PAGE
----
Supplemental Security Income (SSI) is a critical supplemental program to the Social Security system that provides modest financial assistance for people who are unable to work enough to meet their basic needs. Examples of older adults who may qualify for SSI include an 80-year-old low-income retired couple with unexpected medical costs who are facing homelessness, a 50-year-old person who is blind, with no savings, and a 70-year-old single woman with little to no Social Security benefits. The program is a key anti-poverty program, but its outdated rules and requirements keep out many of the people it is supposed to help.
Below advocates will find Issue Briefs, Fact Sheets, and other resources to help you connect low-income older adults with this life-saving benefit, and help them stay on the program.
The SSI program is an economic lifeline for low-income older adults. However, the program has complicated rules, requirements, and restrictions that keep out the very people the program was created to help. Justice in Aging provides materials, trainings, and general information to help advocates navigate the complex rules and restrictions with their clients and stay informed about changes to or systemic problems with the program.
Advocate Guide: Supplemental Security Income 101, March 2018
Webinar: Legal Basics: Supplemental Security Income (SSI), March 2017
Advocate Guide: In-Kind Support and Maintenance in the Supplemental Security Income Program, April 2018
Webinar: In-Kind Support and Maintenance in the Supplemental Security Income Program, April 2018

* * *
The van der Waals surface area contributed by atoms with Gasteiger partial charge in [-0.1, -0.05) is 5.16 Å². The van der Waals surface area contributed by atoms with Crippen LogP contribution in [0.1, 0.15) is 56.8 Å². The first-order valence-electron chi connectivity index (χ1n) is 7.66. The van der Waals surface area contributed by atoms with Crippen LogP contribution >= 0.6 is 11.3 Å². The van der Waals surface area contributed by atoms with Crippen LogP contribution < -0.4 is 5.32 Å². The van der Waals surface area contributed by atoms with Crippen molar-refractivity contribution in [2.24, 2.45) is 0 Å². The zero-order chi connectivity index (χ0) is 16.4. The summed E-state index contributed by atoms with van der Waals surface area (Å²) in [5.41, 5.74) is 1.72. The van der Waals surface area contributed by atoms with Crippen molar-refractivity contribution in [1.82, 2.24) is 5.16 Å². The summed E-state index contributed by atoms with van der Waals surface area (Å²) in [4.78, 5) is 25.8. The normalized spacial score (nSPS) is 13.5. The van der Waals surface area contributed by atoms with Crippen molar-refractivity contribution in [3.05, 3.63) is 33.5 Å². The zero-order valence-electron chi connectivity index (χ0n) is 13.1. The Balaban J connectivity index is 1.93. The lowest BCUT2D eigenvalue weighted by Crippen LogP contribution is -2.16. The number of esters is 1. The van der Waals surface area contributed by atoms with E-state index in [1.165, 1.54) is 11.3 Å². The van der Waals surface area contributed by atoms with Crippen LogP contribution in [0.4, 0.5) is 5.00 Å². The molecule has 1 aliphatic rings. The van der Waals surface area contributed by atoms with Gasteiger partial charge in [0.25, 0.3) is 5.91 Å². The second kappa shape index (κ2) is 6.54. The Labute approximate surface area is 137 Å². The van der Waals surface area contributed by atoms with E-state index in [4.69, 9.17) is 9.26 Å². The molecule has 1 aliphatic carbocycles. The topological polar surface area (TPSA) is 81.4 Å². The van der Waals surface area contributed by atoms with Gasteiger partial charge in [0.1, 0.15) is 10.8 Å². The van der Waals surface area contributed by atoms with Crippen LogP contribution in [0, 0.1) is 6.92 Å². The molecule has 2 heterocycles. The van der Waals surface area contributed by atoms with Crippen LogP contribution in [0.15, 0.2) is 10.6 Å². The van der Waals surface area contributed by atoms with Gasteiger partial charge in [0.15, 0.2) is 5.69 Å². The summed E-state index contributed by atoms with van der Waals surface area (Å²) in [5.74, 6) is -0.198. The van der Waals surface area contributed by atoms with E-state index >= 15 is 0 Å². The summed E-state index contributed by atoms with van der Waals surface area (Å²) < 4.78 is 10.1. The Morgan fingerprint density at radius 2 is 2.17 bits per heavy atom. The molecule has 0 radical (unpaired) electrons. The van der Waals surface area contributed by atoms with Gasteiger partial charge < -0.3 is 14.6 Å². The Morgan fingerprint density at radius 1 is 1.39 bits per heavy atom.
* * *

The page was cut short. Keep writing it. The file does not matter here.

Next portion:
Fact Sheet: Supplemental Security Income (SSI), updated 2019
Social Security Administration: Understanding Supplemental Security Income, 2020 edition
Report: SSA’s Reliance on Flawed Data Leads to People Losing SSI Benefits, April 2021
Fact Sheet: SSI Exclusion for Pandemic Related Financial Assistance, June 2022
Article: Social Security and Supplemental Security Income 101, 2017 (originally published in Clearinghouse Review)
Social Security and SSI recipients should be able to receive benefits without disruption. And when something goes wrong, there should be a fair and fast appeals process. We identify broken processes and work with the Social Security Administration to fix systemic due process problems within the appeals process. We also give advocates the tools and information they need to fight for their clients throughout the appeals process.
Issue Brief: Why SSI Needs an Appeals Process that Works, September, 2013
Issue Brief: SSA's Failure to Process SSI Appeals Requests, January, 2104
Webinar: SSI Non-Disability Appeals: What isn't Working, June, 2013